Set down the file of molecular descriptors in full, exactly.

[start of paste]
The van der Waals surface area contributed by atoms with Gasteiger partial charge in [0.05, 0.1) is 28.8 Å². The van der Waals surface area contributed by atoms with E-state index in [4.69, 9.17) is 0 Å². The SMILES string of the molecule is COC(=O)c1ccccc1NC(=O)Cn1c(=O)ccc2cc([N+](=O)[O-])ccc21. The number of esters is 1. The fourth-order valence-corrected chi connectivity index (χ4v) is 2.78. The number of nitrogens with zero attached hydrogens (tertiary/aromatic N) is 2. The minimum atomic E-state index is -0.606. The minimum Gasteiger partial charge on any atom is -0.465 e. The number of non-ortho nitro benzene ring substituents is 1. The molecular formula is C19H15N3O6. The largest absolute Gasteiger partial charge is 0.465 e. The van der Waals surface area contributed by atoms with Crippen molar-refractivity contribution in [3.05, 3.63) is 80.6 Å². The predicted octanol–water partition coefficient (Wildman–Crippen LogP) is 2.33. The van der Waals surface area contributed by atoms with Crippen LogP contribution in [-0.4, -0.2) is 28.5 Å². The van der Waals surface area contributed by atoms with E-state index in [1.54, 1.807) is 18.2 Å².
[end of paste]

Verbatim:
The van der Waals surface area contributed by atoms with Gasteiger partial charge in [0.05, 0.1) is 28.8 Å². The van der Waals surface area contributed by atoms with E-state index in [4.69, 9.17) is 0 Å². The SMILES string of the molecule is COC(=O)c1ccccc1NC(=O)Cn1c(=O)ccc2cc([N+](=O)[O-])ccc21. The number of esters is 1. The fourth-order valence-corrected chi connectivity index (χ4v) is 2.78. The number of nitrogens with zero attached hydrogens (tertiary/aromatic N) is 2. The minimum atomic E-state index is -0.606. The minimum Gasteiger partial charge on any atom is -0.465 e. The number of non-ortho nitro benzene ring substituents is 1. The molecular formula is C19H15N3O6. The largest absolute Gasteiger partial charge is 0.465 e. The van der Waals surface area contributed by atoms with Crippen molar-refractivity contribution in [3.05, 3.63) is 80.6 Å². The predicted octanol–water partition coefficient (Wildman–Crippen LogP) is 2.33. The van der Waals surface area contributed by atoms with Crippen LogP contribution in [-0.4, -0.2) is 28.5 Å². The van der Waals surface area contributed by atoms with E-state index in [1.54, 1.807) is 18.2 Å².